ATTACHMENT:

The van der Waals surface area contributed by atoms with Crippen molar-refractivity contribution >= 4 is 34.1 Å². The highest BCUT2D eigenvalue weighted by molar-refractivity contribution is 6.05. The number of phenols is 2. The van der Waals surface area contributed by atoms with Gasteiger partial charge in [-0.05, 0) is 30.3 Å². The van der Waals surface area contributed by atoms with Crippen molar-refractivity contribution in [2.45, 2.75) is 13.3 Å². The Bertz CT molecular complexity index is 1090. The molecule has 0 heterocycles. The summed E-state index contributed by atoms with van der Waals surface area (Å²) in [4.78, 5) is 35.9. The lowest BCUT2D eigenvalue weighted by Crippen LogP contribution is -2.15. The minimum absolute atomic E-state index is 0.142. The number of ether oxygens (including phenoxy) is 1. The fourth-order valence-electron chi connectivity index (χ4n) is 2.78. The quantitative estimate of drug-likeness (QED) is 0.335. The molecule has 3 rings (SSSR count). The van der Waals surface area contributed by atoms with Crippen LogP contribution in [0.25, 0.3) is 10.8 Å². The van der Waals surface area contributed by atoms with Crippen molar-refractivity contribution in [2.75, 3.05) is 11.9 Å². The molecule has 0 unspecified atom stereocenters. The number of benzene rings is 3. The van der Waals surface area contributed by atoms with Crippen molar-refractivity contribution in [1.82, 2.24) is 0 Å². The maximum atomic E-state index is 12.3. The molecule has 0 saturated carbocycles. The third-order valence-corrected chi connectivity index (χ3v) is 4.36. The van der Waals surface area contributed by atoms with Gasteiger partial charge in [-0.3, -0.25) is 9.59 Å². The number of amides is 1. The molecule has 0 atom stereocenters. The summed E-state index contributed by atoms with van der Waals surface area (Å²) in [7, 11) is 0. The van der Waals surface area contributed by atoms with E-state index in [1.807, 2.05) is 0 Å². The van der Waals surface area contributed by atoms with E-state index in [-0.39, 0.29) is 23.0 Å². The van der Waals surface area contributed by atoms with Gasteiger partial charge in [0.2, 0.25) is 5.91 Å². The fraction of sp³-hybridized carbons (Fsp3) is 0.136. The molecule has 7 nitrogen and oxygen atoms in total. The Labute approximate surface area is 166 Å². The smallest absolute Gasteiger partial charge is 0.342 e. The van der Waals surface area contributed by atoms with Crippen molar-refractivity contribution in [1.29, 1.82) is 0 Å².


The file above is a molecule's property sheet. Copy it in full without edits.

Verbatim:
The van der Waals surface area contributed by atoms with Crippen molar-refractivity contribution >= 4 is 34.1 Å². The highest BCUT2D eigenvalue weighted by molar-refractivity contribution is 6.05. The number of phenols is 2. The van der Waals surface area contributed by atoms with Gasteiger partial charge in [-0.05, 0) is 30.3 Å². The van der Waals surface area contributed by atoms with Crippen molar-refractivity contribution in [2.45, 2.75) is 13.3 Å². The Bertz CT molecular complexity index is 1090. The molecule has 0 heterocycles. The summed E-state index contributed by atoms with van der Waals surface area (Å²) in [4.78, 5) is 35.9. The lowest BCUT2D eigenvalue weighted by Crippen LogP contribution is -2.15. The minimum absolute atomic E-state index is 0.142. The number of ether oxygens (including phenoxy) is 1. The fourth-order valence-electron chi connectivity index (χ4n) is 2.78. The quantitative estimate of drug-likeness (QED) is 0.335. The molecule has 3 rings (SSSR count). The van der Waals surface area contributed by atoms with Crippen LogP contribution in [0.25, 0.3) is 10.8 Å². The van der Waals surface area contributed by atoms with Crippen molar-refractivity contribution in [2.75, 3.05) is 11.9 Å². The molecule has 0 unspecified atom stereocenters. The number of benzene rings is 3. The van der Waals surface area contributed by atoms with Crippen molar-refractivity contribution in [1.82, 2.24) is 0 Å². The maximum atomic E-state index is 12.3. The molecule has 0 saturated carbocycles. The third-order valence-corrected chi connectivity index (χ3v) is 4.36. The van der Waals surface area contributed by atoms with Gasteiger partial charge in [-0.3, -0.25) is 9.59 Å². The number of amides is 1. The molecule has 0 atom stereocenters. The summed E-state index contributed by atoms with van der Waals surface area (Å²) in [7, 11) is 0. The van der Waals surface area contributed by atoms with E-state index in [1.807, 2.05) is 0 Å². The van der Waals surface area contributed by atoms with E-state index in [-0.39, 0.29) is 23.0 Å². The van der Waals surface area contributed by atoms with Gasteiger partial charge in [0.2, 0.25) is 5.91 Å². The fraction of sp³-hybridized carbons (Fsp3) is 0.136. The molecule has 7 nitrogen and oxygen atoms in total. The Labute approximate surface area is 166 Å². The smallest absolute Gasteiger partial charge is 0.342 e. The van der Waals surface area contributed by atoms with Crippen molar-refractivity contribution in [1.29, 1.82) is 0 Å².